construction or a part of its infringement analysis. The former is a question of law; the latter is a question of fact. We hold that whether the amino acid percentages in the accused products meet
        the “approximately 6:2:5:1” limitation is a part of the district court’s infringement analysis. Thus, we review the district court’s conclusions for clear error.”

        1. Mr. Benshar, experts in claim construction explain background technology and give their opinion on what one of ordinary skill in the art would understand a claim term to mean. But the latter question really is a legal question, the ultimate question, to be decided by a court. The expert’s most beneficial role is to explain the background art to the court. But this should not involve questions of fact.

          A term is construed on a record that speaks for itself, like a contract. If a term is indefinite, the claim should be declared invalid. If the term has two reasonable meanings, the law says chose the narrower.

          I just do not see where the court is deciding an issue of fact that should bind the appellate court in any way.

          1. Ned, the 1962 English case of Allied Ironfounders v Barking Brassware is a nice simple one, on fact vs law.

            The claim was to a mixer valve for two “fluid” streams but the “field” of the Invention was mixer taps for bathtubs (so the “fluid” was, in reality, water. Prior art D1 had exactly the claimed structure but happened to be a gas mixer (for an oxy-acetylene welder, as I recall). The court held that D1 did not take away novelty, because of the fact (established by the evidence adduced by the patent owner) that, in the field, fluid = liquid.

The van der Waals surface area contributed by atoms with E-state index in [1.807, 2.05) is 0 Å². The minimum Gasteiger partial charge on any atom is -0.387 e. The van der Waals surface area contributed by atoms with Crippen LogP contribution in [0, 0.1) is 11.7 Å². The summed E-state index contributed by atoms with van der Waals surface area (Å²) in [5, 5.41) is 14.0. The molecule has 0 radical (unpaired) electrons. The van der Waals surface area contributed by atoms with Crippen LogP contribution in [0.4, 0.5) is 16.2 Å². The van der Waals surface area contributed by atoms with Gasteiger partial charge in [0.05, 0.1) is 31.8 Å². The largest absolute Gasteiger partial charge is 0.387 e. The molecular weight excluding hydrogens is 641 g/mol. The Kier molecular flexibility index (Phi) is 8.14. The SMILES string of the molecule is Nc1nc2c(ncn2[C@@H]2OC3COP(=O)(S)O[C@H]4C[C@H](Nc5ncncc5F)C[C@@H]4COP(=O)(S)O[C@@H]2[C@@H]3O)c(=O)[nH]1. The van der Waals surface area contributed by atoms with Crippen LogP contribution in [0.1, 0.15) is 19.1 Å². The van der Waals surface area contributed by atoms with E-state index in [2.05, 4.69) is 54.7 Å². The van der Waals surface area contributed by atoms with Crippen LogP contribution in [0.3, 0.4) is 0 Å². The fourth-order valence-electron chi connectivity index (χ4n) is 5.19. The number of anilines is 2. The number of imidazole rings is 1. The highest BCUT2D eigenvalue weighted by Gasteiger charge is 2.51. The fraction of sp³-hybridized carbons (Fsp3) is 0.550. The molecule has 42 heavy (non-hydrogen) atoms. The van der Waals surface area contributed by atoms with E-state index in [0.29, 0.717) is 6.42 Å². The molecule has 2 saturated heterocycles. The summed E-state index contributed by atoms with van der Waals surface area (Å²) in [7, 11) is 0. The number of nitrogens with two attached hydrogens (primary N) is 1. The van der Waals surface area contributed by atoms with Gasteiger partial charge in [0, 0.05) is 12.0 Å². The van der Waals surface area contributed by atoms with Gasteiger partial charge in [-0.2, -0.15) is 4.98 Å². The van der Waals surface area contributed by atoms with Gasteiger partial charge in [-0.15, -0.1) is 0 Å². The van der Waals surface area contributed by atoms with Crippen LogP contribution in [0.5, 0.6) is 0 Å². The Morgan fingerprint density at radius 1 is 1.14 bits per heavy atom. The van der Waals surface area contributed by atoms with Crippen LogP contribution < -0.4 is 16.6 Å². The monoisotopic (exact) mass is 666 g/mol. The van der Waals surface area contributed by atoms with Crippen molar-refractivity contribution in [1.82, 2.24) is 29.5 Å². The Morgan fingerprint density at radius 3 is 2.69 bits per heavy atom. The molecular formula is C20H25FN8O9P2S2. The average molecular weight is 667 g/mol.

On the infringement issue, the claim required “co-axial” fluid feeds. Now, the accused infringement mixer tap also had nested feeds, hot water sleeved by cold, but without the two fluid flows sharing the same single longitudinal central axis. The court nevertheless found infringement because of the “fact” (again, established by the evidence of the patent owner) that, in the field, “co-axial” is wide enough to include arrangements that are nested, whether or not they share the same axis.

            One might suppose there is plenty of room for an appeal court to find “No infringement, and no novelty anyway” except that to do that it has to interfere with the lower court’s finding of fact.

            In the Barking case, the Defendant was so sure of its position that it omitted to adduce any evidence of its own, as to the meaning in the field of “fluid” and “co-axial”.